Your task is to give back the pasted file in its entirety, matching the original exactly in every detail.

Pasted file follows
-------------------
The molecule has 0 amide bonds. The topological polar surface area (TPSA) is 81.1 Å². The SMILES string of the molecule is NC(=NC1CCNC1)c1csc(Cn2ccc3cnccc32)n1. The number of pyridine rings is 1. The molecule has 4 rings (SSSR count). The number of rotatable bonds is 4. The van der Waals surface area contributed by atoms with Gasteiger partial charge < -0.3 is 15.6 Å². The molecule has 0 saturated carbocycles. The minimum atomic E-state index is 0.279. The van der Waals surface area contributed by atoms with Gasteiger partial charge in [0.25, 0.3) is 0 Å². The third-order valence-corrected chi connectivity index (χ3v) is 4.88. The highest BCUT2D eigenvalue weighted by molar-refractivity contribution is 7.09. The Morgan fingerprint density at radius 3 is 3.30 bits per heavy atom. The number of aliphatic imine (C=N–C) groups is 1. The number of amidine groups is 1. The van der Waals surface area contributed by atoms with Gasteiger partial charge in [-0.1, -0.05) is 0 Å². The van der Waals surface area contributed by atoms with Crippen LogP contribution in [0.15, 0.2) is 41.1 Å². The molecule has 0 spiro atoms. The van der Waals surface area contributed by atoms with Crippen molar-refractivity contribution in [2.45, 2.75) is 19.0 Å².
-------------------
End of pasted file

The molecule has 0 amide bonds. The topological polar surface area (TPSA) is 81.1 Å². The SMILES string of the molecule is NC(=NC1CCNC1)c1csc(Cn2ccc3cnccc32)n1. The number of pyridine rings is 1. The molecule has 4 rings (SSSR count). The number of rotatable bonds is 4. The van der Waals surface area contributed by atoms with Gasteiger partial charge < -0.3 is 15.6 Å². The molecule has 0 saturated carbocycles. The minimum atomic E-state index is 0.279. The van der Waals surface area contributed by atoms with Gasteiger partial charge in [0.25, 0.3) is 0 Å². The third-order valence-corrected chi connectivity index (χ3v) is 4.88. The highest BCUT2D eigenvalue weighted by molar-refractivity contribution is 7.09. The Morgan fingerprint density at radius 3 is 3.30 bits per heavy atom. The number of aliphatic imine (C=N–C) groups is 1. The number of amidine groups is 1. The van der Waals surface area contributed by atoms with Gasteiger partial charge in [-0.1, -0.05) is 0 Å². The van der Waals surface area contributed by atoms with Crippen LogP contribution in [0.15, 0.2) is 41.1 Å². The molecule has 0 spiro atoms. The van der Waals surface area contributed by atoms with Crippen molar-refractivity contribution in [2.45, 2.75) is 19.0 Å².